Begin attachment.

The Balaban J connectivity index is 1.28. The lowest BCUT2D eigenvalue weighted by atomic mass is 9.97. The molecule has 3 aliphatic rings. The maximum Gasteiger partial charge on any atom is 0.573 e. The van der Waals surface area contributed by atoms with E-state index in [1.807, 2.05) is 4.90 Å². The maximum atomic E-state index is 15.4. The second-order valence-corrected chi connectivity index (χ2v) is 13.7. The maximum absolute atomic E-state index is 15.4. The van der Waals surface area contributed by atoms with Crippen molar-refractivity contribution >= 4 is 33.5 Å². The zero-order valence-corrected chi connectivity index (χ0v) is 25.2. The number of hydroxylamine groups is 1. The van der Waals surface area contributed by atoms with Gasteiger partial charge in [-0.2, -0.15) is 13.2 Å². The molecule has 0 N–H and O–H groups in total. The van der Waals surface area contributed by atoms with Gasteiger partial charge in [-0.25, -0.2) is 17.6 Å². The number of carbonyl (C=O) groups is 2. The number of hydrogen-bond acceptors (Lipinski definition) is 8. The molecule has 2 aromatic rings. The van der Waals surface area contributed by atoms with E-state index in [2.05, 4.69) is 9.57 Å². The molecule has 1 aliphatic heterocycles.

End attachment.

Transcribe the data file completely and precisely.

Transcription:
The Balaban J connectivity index is 1.28. The lowest BCUT2D eigenvalue weighted by atomic mass is 9.97. The molecule has 3 aliphatic rings. The maximum Gasteiger partial charge on any atom is 0.573 e. The van der Waals surface area contributed by atoms with E-state index in [1.807, 2.05) is 4.90 Å². The maximum atomic E-state index is 15.4. The second-order valence-corrected chi connectivity index (χ2v) is 13.7. The maximum absolute atomic E-state index is 15.4. The van der Waals surface area contributed by atoms with Crippen molar-refractivity contribution >= 4 is 33.5 Å². The zero-order valence-corrected chi connectivity index (χ0v) is 25.2. The number of hydroxylamine groups is 1. The van der Waals surface area contributed by atoms with Gasteiger partial charge in [-0.2, -0.15) is 13.2 Å². The molecule has 0 N–H and O–H groups in total. The van der Waals surface area contributed by atoms with Gasteiger partial charge in [-0.25, -0.2) is 17.6 Å². The number of carbonyl (C=O) groups is 2. The number of hydrogen-bond acceptors (Lipinski definition) is 8. The molecule has 2 aromatic rings. The van der Waals surface area contributed by atoms with E-state index in [2.05, 4.69) is 9.57 Å². The molecule has 1 aliphatic heterocycles.